Table 46 - Comstar fixed broadband monthly ARPU - 2007 - 2008
Table 47 - Pay TV households - January 2009
Table 48 - Total value of advertising market - 2006 - 2010
Table 49 - Audience share by broadcaster (all day, 18-54 age group) - 2008
Table 50 - Forecast digital TV market share per broadcaster - 2010
Table 51 - Estimated total DTTV implementation cost
Table 52 - Mobile operators, subscribers and annual change - May 2009
Table 53 - Mobile subscribers and penetration rate - 1995 - 2009
Table 54 - Moscow mobile subscribers by operator - May 2009
Table 55 - St Petersburg mobile subscribers by operator - May 2009
Table 56 - MTS financial data - 2005 - 2008
Table 57 - MTS operational data and ARPU - 2001 - 2008
Table 58 - VimpelCom operational data and ARPU - 2001 - 2008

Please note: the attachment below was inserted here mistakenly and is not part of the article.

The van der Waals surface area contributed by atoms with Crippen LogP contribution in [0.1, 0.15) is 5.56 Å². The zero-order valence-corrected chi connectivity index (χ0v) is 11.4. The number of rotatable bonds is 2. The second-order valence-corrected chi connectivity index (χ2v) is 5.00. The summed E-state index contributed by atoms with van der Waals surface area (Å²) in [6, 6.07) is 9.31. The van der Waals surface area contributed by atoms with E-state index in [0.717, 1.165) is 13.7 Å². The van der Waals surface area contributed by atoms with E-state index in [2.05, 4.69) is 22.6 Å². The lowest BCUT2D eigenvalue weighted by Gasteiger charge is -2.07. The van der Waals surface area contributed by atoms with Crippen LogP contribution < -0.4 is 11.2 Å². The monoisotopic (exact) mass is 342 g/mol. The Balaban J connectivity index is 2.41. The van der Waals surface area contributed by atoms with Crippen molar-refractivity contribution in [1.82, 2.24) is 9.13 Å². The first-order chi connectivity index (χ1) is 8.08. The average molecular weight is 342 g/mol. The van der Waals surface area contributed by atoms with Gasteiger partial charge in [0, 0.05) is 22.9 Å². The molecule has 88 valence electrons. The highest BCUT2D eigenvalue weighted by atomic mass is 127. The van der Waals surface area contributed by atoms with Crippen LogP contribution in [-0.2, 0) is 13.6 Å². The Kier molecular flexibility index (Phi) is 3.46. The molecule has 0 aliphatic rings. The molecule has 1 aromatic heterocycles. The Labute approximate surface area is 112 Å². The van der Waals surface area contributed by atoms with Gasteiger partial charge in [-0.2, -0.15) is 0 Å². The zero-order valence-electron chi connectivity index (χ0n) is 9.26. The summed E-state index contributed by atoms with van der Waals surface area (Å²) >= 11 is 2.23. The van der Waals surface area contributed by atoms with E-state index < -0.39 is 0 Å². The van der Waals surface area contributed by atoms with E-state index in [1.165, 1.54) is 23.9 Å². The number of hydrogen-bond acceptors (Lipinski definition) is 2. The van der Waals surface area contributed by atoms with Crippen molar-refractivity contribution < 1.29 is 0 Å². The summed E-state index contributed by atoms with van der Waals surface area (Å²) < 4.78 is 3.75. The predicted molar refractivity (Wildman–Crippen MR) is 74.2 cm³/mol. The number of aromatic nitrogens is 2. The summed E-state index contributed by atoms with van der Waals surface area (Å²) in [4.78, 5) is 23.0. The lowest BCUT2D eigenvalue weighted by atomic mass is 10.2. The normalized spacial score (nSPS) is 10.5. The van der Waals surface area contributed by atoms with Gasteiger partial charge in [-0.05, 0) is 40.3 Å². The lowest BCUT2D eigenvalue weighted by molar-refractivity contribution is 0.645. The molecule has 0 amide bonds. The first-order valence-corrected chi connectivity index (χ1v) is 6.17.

Table 59 - VimpelCom financial data - 2005 - 2008
Table 60 - Tele2 financial data and annual change - 2007 - 2008
Table 61 - MTS & VimpelCom prepaid subscribers - 2004 - 2008
Table 62 - Mobile VAS as proportion of total mobile revenue - 2002 - 2008
Table 63 - Breakdown of mobile VAS revenue by service - 2007 - 2009
Table 64 - Breakdown of mobile VAS revenue by operator - 2007 - 2009
Table 65 - Messaging revenue per operator - 2008 - 2009
Table 66 - Mobile broadband subscribers and penetration rate - 2006 - 2008
Table 67 - Mobile data revenue per operator - 2008 - 2009
Table 68 - Mobile content revenue per operator - 2008 - 2009
Table 69 - Forecast fixed broadband subscribers - higher growth scenario - 2009 - 2012; 2019
Table 70 - Forecast fixed broadband subscribers - lower growth scenario - 2009 - 2012; 2019
Exhibit 1 - The Economist Intelligence Unit (EIU) annual E-readiness criteria
Exhibit 2 - Overview of media convergence

Download our eBook: How to Succeed Using Market Research

Learn how to effectively navigate the market research process to help guide your organization on the journey to success.

Download eBook

Share this report